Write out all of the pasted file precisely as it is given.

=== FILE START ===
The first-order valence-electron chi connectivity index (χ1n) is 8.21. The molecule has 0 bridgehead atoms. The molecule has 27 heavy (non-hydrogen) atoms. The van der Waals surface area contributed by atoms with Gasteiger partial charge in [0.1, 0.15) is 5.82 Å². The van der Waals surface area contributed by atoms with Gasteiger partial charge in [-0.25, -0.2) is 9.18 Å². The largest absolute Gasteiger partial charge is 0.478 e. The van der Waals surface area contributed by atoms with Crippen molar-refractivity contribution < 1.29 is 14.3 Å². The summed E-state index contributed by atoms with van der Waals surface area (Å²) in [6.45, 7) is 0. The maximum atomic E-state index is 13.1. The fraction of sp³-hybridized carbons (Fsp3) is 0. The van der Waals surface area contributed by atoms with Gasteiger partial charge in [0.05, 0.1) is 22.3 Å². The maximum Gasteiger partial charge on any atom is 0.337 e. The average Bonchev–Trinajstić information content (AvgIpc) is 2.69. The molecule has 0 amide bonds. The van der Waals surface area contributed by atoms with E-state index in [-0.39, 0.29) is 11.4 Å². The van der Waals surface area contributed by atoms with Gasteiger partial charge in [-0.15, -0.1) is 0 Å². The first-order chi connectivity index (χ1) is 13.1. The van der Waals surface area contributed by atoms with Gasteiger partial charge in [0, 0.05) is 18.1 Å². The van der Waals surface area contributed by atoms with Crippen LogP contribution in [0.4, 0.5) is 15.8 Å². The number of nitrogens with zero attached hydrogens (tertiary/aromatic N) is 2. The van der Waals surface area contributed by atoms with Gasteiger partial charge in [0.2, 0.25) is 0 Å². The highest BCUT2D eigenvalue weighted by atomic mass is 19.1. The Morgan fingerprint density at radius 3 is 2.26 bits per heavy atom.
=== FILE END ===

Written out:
The first-order valence-electron chi connectivity index (χ1n) is 8.21. The molecule has 0 bridgehead atoms. The molecule has 27 heavy (non-hydrogen) atoms. The van der Waals surface area contributed by atoms with Gasteiger partial charge in [0.1, 0.15) is 5.82 Å². The van der Waals surface area contributed by atoms with Gasteiger partial charge in [-0.25, -0.2) is 9.18 Å². The largest absolute Gasteiger partial charge is 0.478 e. The van der Waals surface area contributed by atoms with Crippen molar-refractivity contribution < 1.29 is 14.3 Å². The summed E-state index contributed by atoms with van der Waals surface area (Å²) in [6.45, 7) is 0. The maximum atomic E-state index is 13.1. The fraction of sp³-hybridized carbons (Fsp3) is 0. The van der Waals surface area contributed by atoms with Gasteiger partial charge in [0.05, 0.1) is 22.3 Å². The maximum Gasteiger partial charge on any atom is 0.337 e. The average Bonchev–Trinajstić information content (AvgIpc) is 2.69. The molecule has 0 amide bonds. The van der Waals surface area contributed by atoms with E-state index in [-0.39, 0.29) is 11.4 Å². The van der Waals surface area contributed by atoms with Gasteiger partial charge in [-0.15, -0.1) is 0 Å². The first-order chi connectivity index (χ1) is 13.1. The van der Waals surface area contributed by atoms with Gasteiger partial charge in [0, 0.05) is 18.1 Å². The van der Waals surface area contributed by atoms with Crippen LogP contribution in [0.4, 0.5) is 15.8 Å². The number of nitrogens with zero attached hydrogens (tertiary/aromatic N) is 2. The van der Waals surface area contributed by atoms with Gasteiger partial charge in [0.2, 0.25) is 0 Å². The highest BCUT2D eigenvalue weighted by atomic mass is 19.1. The Morgan fingerprint density at radius 3 is 2.26 bits per heavy atom.